The Snopes piece shouts loudly about the findings which suggested a lack of benefit of ivermectin in the Brazilian study of 3,515 patients, of which only 657 received ivermectin. This was part of the international TOGETHER Trial published in the New England Journal of Medicine in May 2022. But Snopes fails to mention the associated scientific misconduct linked to TOGETHER. Snopes is also entirely mute on – and saw no reason to update its position – given the much larger study on ivermectin in Brazil published in the journal Cureus in August (2022). The study, led by highly experienced doctors and scientists who had been in the front line of covid-19 in Brazil, Drs Lucy Kerr and Flavio Cadegiani, included 223,128 subjects of which 113,844 had used ivermectin. The authors, including Dr Pierre Kory from the Front Line COVID-19 Critical Care Alliance (FLCCC), found a clear-dose response with ivermectin, with regular users of ivermectin suffering a mortality rate that was a stunning 92% lower than non-users. I was fortunate to hear the authors discuss this seminal study at the Médicos pela Vida (Doctor’s for Life) conference in Iguazu Falls in June.

The above-mentioned limitations of the Snopes piece are just a few of the many more – and this is typical of all ‘fact-checker’s’ pieces that are clearly designed to do little more than denigrate any opposing views to those of the WHO and the world’s most powerful drug regulators, namely the US’s FDA, the UK’s MHRA and the EU’s EMA.

So far, I’ve tried to make a case that suggests there is inadequate evidence to justify handing the reins of control to the WHO as an arbiter of true, false or misleading information relating to health. It would appear, at the very least, the WHO and those governments, corporations, organisations and individuals that influence it most, are simply too compromised by conflicts of interest.

Let’s now see how that might play out with Big Tech, which controls the lines of communication between people, now that social networks have become the key mechanism by which the people sharing information among each other.

From YouTube to WHOTube

YouTube has instigated a YouTube Certification Program (YCP) that ensures certified companies and individuals are tagged as ‘authoritative’ which means their content will get boosted in searches. By deduction, we should assume that content not labelled as authoritative (such as the page you are currently reading) gets strangled and pushed down the search rankings.

Certification requires successful examination and adherence to specific YCP Terms including highly restrictive Community Guidelines and YouTube’s Code of Conduct (which at the time of writing goes to a dead link at

YouTube Health takes it a couple of steps further.

Firstly, the WHO-approved messages will be offered to the public via the lenses of mainstream, pharma industry-funded institutions like the NEJM Group, the Vaccine Confidence Project, and Johns Hopkins, not forgetting the WHO itself.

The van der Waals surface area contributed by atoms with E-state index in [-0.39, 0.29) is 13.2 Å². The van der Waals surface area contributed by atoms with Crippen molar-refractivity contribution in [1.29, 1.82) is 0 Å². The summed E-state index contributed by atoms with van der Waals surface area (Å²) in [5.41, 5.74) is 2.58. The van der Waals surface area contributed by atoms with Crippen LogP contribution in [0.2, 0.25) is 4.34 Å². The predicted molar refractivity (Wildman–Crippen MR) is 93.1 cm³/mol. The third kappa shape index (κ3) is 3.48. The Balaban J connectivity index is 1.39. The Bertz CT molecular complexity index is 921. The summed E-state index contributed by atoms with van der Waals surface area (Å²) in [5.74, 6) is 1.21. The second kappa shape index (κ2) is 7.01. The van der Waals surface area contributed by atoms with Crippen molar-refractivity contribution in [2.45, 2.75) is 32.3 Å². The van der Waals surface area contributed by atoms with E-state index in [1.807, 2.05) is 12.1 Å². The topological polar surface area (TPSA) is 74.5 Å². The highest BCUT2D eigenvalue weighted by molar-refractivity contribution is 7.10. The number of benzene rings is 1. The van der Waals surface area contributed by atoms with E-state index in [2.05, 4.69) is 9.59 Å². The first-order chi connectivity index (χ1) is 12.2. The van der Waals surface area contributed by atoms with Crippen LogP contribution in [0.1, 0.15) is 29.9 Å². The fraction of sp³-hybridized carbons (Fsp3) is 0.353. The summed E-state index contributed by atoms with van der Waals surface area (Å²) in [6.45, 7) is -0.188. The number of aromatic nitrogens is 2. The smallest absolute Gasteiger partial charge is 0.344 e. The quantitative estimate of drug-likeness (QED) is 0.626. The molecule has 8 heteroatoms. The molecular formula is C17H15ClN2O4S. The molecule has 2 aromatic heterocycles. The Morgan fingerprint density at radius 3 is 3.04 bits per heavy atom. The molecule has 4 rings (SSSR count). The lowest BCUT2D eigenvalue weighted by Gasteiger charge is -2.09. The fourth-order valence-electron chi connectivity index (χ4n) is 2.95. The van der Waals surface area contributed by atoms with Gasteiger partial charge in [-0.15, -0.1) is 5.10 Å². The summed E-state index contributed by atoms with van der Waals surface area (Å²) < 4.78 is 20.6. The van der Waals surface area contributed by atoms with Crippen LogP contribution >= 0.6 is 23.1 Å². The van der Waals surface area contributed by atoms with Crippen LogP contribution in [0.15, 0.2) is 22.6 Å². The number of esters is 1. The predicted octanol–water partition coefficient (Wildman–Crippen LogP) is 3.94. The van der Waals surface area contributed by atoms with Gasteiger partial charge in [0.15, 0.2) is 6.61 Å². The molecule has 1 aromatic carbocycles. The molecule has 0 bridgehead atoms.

Secondly, certain categories of healthcare professional will be able to apply to make their channels eligible for being given preference in algorithms as they are deemed reliable or authoritative.

In his blog of 27 October, head of YouTube Health, Dr Garth Graham said: “… for the first time, certain categories of healthcare professionals and health information providers can apply to make their channels eligible for our health product features that were launched in the US last year. This includes health source information panels that help viewers identify videos from authoritative sources and health content shelves that highlight videos from these sources when you search for health topics, so people can more easily navigate and evaluate health information online.”

Dr Graham goes on to say: “Applicants must have proof of their license, follow best practices for health information sharing as set out by the Council of Medical Specialty Societies, the National Academy of Medicine and the World Health Organization, and have a channel in good standing on YouTube. Full details on eligibility requirements are here.”


Screen grab from YouTube Health

This means the only accepted viewpoints of health professionals will be those coming from licensed doctors and nurses (who in turn can only maintain their licenses by ‘playing the game’). These must align with ‘best practices’ as determined by the likes of the WHO, the National Academy of Medicine in the US, and in the UK, the Academy of Medical Royal Colleges and the National Health Service.


Google has put $3 million into this fund to counter what it terms ‘misinformation’


Who thinks WHO is right?

Put simply, Google, as the largest purveyor and censor of information on the planet, is dead set on forcing the narrative around health into the limited space controlled by the WHO and its pharma allies.

By definition, free speech in science and medicine will be dead on Google, as well as on its YouTube platform and health-related companies owned by its parent company Alphabet, such as Verily Life Sciences and Fitbit.

If you had any doubts, YouTube has already laid out its covid-19 “medical misinformation policy” that provides us with a stark reminder of what it won’t entertain on its platform. Following is a selection of topics that it will not tolerate, followed by a single source of rebuttal from my end as a reminder of its unscientific basis: